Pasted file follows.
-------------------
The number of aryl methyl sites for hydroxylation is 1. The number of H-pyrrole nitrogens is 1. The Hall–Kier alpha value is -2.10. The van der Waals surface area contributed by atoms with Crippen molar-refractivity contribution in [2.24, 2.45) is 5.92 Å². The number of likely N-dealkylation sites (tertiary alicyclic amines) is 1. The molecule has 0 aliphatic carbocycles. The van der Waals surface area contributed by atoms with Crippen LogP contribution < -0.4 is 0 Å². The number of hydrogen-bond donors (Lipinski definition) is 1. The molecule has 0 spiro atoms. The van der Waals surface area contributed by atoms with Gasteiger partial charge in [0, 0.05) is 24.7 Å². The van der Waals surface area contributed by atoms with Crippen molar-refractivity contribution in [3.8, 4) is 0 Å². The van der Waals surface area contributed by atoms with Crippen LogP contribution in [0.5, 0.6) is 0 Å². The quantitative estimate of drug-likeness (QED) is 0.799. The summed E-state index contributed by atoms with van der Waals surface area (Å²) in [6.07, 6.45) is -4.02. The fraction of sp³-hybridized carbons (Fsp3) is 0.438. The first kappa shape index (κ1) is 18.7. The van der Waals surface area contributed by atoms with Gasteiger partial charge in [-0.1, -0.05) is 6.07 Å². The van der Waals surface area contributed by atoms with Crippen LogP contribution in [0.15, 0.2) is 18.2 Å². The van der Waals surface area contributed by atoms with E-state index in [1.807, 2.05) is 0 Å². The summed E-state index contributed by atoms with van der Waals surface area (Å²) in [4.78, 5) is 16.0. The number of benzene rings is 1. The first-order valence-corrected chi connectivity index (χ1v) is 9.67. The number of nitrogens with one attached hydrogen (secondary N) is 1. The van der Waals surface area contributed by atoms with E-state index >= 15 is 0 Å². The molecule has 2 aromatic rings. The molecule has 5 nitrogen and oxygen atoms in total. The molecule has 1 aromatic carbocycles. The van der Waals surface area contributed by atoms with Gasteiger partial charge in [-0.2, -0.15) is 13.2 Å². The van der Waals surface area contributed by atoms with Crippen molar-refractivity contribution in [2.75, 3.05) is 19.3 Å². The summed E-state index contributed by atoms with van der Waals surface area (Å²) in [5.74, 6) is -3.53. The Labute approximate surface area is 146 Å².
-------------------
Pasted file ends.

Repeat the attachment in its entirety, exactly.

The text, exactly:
The number of aryl methyl sites for hydroxylation is 1. The number of H-pyrrole nitrogens is 1. The Hall–Kier alpha value is -2.10. The van der Waals surface area contributed by atoms with Crippen molar-refractivity contribution in [2.24, 2.45) is 5.92 Å². The number of likely N-dealkylation sites (tertiary alicyclic amines) is 1. The molecule has 0 aliphatic carbocycles. The van der Waals surface area contributed by atoms with Crippen LogP contribution < -0.4 is 0 Å². The number of hydrogen-bond donors (Lipinski definition) is 1. The molecule has 0 spiro atoms. The van der Waals surface area contributed by atoms with Gasteiger partial charge in [0, 0.05) is 24.7 Å². The van der Waals surface area contributed by atoms with Crippen molar-refractivity contribution in [3.8, 4) is 0 Å². The van der Waals surface area contributed by atoms with Crippen LogP contribution in [0.5, 0.6) is 0 Å². The quantitative estimate of drug-likeness (QED) is 0.799. The summed E-state index contributed by atoms with van der Waals surface area (Å²) in [6.07, 6.45) is -4.02. The fraction of sp³-hybridized carbons (Fsp3) is 0.438. The first kappa shape index (κ1) is 18.7. The van der Waals surface area contributed by atoms with Gasteiger partial charge in [-0.1, -0.05) is 6.07 Å². The van der Waals surface area contributed by atoms with Crippen LogP contribution in [0.15, 0.2) is 18.2 Å². The van der Waals surface area contributed by atoms with E-state index in [1.807, 2.05) is 0 Å². The summed E-state index contributed by atoms with van der Waals surface area (Å²) in [4.78, 5) is 16.0. The number of benzene rings is 1. The first-order valence-corrected chi connectivity index (χ1v) is 9.67. The number of nitrogens with one attached hydrogen (secondary N) is 1. The van der Waals surface area contributed by atoms with E-state index >= 15 is 0 Å². The molecule has 2 aromatic rings. The molecule has 5 nitrogen and oxygen atoms in total. The molecule has 1 aromatic carbocycles. The van der Waals surface area contributed by atoms with Gasteiger partial charge in [-0.2, -0.15) is 13.2 Å². The van der Waals surface area contributed by atoms with Crippen molar-refractivity contribution in [2.75, 3.05) is 19.3 Å². The summed E-state index contributed by atoms with van der Waals surface area (Å²) in [5.74, 6) is -3.53. The Labute approximate surface area is 146 Å².